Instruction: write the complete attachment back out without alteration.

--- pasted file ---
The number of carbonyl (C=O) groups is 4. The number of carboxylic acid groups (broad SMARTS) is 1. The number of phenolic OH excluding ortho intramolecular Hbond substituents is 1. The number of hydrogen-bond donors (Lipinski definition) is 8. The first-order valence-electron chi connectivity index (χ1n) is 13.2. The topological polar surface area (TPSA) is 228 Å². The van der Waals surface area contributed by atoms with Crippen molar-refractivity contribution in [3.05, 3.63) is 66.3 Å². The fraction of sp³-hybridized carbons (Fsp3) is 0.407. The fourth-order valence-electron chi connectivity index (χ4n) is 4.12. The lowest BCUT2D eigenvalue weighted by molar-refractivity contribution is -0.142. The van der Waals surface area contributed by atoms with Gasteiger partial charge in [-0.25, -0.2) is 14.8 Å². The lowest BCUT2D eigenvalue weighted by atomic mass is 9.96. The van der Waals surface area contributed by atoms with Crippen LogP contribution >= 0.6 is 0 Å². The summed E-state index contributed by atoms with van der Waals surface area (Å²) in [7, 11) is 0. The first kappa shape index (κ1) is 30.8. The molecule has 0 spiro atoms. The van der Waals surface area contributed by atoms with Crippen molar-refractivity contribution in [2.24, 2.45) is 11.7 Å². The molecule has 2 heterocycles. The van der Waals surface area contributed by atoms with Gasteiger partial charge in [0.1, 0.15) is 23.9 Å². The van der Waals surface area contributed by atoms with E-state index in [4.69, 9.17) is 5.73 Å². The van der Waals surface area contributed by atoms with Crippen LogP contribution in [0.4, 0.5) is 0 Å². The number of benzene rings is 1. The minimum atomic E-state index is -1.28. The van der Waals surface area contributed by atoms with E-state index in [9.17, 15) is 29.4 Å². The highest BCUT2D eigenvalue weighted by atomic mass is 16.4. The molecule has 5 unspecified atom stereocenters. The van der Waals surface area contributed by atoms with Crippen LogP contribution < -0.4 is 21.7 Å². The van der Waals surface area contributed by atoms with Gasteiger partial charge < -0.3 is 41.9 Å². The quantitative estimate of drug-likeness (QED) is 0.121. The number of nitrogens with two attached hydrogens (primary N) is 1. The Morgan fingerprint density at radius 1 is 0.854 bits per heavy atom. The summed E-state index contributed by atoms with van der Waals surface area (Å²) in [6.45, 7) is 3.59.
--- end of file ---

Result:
The number of carbonyl (C=O) groups is 4. The number of carboxylic acid groups (broad SMARTS) is 1. The number of phenolic OH excluding ortho intramolecular Hbond substituents is 1. The number of hydrogen-bond donors (Lipinski definition) is 8. The first-order valence-electron chi connectivity index (χ1n) is 13.2. The topological polar surface area (TPSA) is 228 Å². The van der Waals surface area contributed by atoms with Crippen molar-refractivity contribution in [3.05, 3.63) is 66.3 Å². The fraction of sp³-hybridized carbons (Fsp3) is 0.407. The fourth-order valence-electron chi connectivity index (χ4n) is 4.12. The lowest BCUT2D eigenvalue weighted by molar-refractivity contribution is -0.142. The van der Waals surface area contributed by atoms with Gasteiger partial charge in [-0.25, -0.2) is 14.8 Å². The lowest BCUT2D eigenvalue weighted by atomic mass is 9.96. The van der Waals surface area contributed by atoms with Crippen LogP contribution >= 0.6 is 0 Å². The summed E-state index contributed by atoms with van der Waals surface area (Å²) in [7, 11) is 0. The first kappa shape index (κ1) is 30.8. The molecule has 0 spiro atoms. The van der Waals surface area contributed by atoms with Crippen molar-refractivity contribution in [2.24, 2.45) is 11.7 Å². The molecule has 2 heterocycles. The van der Waals surface area contributed by atoms with Gasteiger partial charge in [0.1, 0.15) is 23.9 Å². The van der Waals surface area contributed by atoms with E-state index in [4.69, 9.17) is 5.73 Å². The van der Waals surface area contributed by atoms with Crippen LogP contribution in [0.4, 0.5) is 0 Å². The number of benzene rings is 1. The minimum atomic E-state index is -1.28. The van der Waals surface area contributed by atoms with E-state index in [9.17, 15) is 29.4 Å². The highest BCUT2D eigenvalue weighted by atomic mass is 16.4. The molecule has 5 unspecified atom stereocenters. The van der Waals surface area contributed by atoms with Crippen LogP contribution < -0.4 is 21.7 Å². The van der Waals surface area contributed by atoms with Gasteiger partial charge < -0.3 is 41.9 Å². The quantitative estimate of drug-likeness (QED) is 0.121. The number of nitrogens with two attached hydrogens (primary N) is 1. The Morgan fingerprint density at radius 1 is 0.854 bits per heavy atom. The summed E-state index contributed by atoms with van der Waals surface area (Å²) in [6.45, 7) is 3.59.